Ask permission to take the dog outside the kennel to continue assessing him. Taking a dog you don’t know carries some potential risks so proceed with caution. Treat the dog with respect and handle him gently. Take things slow, don’t expect too much too quickly. Dogs can’t tell you if they are anxious or uncomfortable so watch out for tell-tale signs. If he growls or curls his lip it may signal an intention to bite. If this happens, stop what you are doing immediately. Don’t try to discipline the dog and return him to the kennel. Also look out for small signs such as frantic barking, uneasiness with a lead and collar, difficulty in calming him down. All of these signs will help you to better understand the dog you are assessing.
Look out for interaction with other dogs. Does he enjoy them or avoid them? What does he do when they bark at him? Is he aggressive towards other dogs or just the opposite?
Kennels can be very hostile places as far as dog interactions are concerned. Some dogs will invariably dislike some others and bark as they walk past. Many dogs can be pushed into self-defence mode in this environment. You will probably see your chosen dog behaving at his very worst due to the circumstances.
Take him out for a walk if they will let you. You can then see how he interacts with other dogs on walks.
- Is he aggressive?
- Does he ignore other dogs?
- Is he very keen to play with other dogs?
Aggression can be caused by fear. With patience, most dogs can be brought out of it but you may not have the time or the experience to embark on such a project.
When he is looking at another dog, see if you can distract him with a tasty titbit or a toy. If he can’t be distracted, walk away from the other dog and try again.
His level of distraction will tell you how difficult it will be for you to teach him to come back to you when you go out playing in the park and he is interested in other dogs.
- Let him exercise outside for awhile then take him to a quiet spot. Allow him to explore the area without the lead. Sit and wait for him to come to you to see how people oriented he is and how much he likes their company.
- Tease him excitedly with a toy and throw it to see his reaction. Does he rush after it? Does he pick it up and bring it back? If so, it could be his favourite game is chase and that he is not a possessive dog. Dogs like this make for very nice pets. But if he plays for a long time or is very possessive with the toy you need to know how prepared you are for his level of energy on a regular basis.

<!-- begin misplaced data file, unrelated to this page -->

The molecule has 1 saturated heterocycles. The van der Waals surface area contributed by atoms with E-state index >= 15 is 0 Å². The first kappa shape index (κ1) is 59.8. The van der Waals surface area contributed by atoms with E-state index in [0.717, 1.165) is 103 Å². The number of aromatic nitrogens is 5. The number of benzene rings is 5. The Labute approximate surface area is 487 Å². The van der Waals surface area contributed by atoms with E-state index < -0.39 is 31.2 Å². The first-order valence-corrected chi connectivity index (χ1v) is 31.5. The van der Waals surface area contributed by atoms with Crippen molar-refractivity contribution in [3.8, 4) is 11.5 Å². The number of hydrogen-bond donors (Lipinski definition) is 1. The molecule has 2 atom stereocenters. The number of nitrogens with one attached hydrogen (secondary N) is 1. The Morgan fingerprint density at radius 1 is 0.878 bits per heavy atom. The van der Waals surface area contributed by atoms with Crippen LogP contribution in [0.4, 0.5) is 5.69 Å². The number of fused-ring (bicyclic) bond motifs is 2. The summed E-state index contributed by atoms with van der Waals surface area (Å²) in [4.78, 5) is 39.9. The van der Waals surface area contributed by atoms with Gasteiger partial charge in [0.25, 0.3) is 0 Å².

- What happens when you try to take the toy away from him? If he growls or goes rigid then stop. You are not familiar enough with this dog and unless you are experienced, it is best not to proceed.
- Does he like tug-of-war? If so it may indicate a strong character.
- Rush around and wave the toy wildly so as to get him excited. Does he play gently or roughly after this? This will tell you how careful with his teeth he is and how inhibited his bite might be. Useful to know if you have younger children.
- Let him play with a squeaky toy. Does he try to destroy it the more it squeaks? Dogs that enjoy “killing” a toy that squeaks often enjoy killing small animals because their predatory instinct is well defined- many hounds and terriers share this characteristic. If you have a cat at home or other small pets it may not be wise to choose him.
- If he will not play at all it could mean that he does not know how or that he is not relaxed enough. Allow him some more time to settle down and feel at ease.
- If he is still not playful watch his reaction to other dogs to see if he prefers their company to yours. Maybe he was raised with another dog and never learned to play with people. These dogs can still make good pets but it takes awhile to focus their attention towards people.
- Allow the dog to settle down after playing with him. Sit on the ground and allow him to come towards you. If he comes to you, stroke and handle him gently. If you think it is safe to do so, gently run your hands over his body and down to his tail and legs. Let him walk away and notice his reactions. Did he have uneasy reactions like pulling his ears back, lowering a still tail or yawning? If so, do not proceed.
- If he appears relaxed try restraining him and repeating the procedure. Finally try a gentle brushing of the coat then pick up each foot and wipe it with a towel. These procedures will allow you to see how much the dog has been handled in the past and how comfortable he is with it. You may also assess if he likes bodily contact.
- Dogs which do not enjoy handling and grooming can be brought round with care but they are not ideal to have around children unless they are very gentle and reserved.